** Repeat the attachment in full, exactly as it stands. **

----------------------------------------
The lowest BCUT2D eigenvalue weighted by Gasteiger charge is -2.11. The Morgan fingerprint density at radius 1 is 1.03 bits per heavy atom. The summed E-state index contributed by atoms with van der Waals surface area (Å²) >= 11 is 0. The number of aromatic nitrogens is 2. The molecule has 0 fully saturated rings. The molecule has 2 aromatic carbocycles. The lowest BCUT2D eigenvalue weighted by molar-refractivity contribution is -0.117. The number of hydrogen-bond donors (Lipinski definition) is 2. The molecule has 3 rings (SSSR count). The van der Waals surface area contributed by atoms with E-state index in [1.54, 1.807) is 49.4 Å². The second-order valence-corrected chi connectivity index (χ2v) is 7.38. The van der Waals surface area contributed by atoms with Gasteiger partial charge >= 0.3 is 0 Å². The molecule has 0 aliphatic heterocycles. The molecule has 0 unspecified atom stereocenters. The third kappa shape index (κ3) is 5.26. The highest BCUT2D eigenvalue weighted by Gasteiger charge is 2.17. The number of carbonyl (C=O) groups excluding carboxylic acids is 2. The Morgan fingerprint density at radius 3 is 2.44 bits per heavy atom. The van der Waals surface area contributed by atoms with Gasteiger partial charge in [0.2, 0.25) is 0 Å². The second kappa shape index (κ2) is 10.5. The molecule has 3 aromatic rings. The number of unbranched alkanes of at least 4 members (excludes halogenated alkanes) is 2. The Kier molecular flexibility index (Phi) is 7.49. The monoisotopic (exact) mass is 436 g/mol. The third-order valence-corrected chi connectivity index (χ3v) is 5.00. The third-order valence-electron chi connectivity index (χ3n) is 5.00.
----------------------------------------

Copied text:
The lowest BCUT2D eigenvalue weighted by Gasteiger charge is -2.11. The Morgan fingerprint density at radius 1 is 1.03 bits per heavy atom. The summed E-state index contributed by atoms with van der Waals surface area (Å²) >= 11 is 0. The number of aromatic nitrogens is 2. The molecule has 0 fully saturated rings. The molecule has 2 aromatic carbocycles. The lowest BCUT2D eigenvalue weighted by molar-refractivity contribution is -0.117. The number of hydrogen-bond donors (Lipinski definition) is 2. The molecule has 3 rings (SSSR count). The van der Waals surface area contributed by atoms with E-state index in [1.54, 1.807) is 49.4 Å². The second-order valence-corrected chi connectivity index (χ2v) is 7.38. The van der Waals surface area contributed by atoms with Gasteiger partial charge >= 0.3 is 0 Å². The molecule has 0 aliphatic heterocycles. The molecule has 0 unspecified atom stereocenters. The third kappa shape index (κ3) is 5.26. The highest BCUT2D eigenvalue weighted by Gasteiger charge is 2.17. The number of carbonyl (C=O) groups excluding carboxylic acids is 2. The Morgan fingerprint density at radius 3 is 2.44 bits per heavy atom. The van der Waals surface area contributed by atoms with Gasteiger partial charge in [0.2, 0.25) is 0 Å². The second kappa shape index (κ2) is 10.5. The molecule has 3 aromatic rings. The number of unbranched alkanes of at least 4 members (excludes halogenated alkanes) is 2. The Kier molecular flexibility index (Phi) is 7.49. The monoisotopic (exact) mass is 436 g/mol. The third-order valence-corrected chi connectivity index (χ3v) is 5.00. The third-order valence-electron chi connectivity index (χ3n) is 5.00.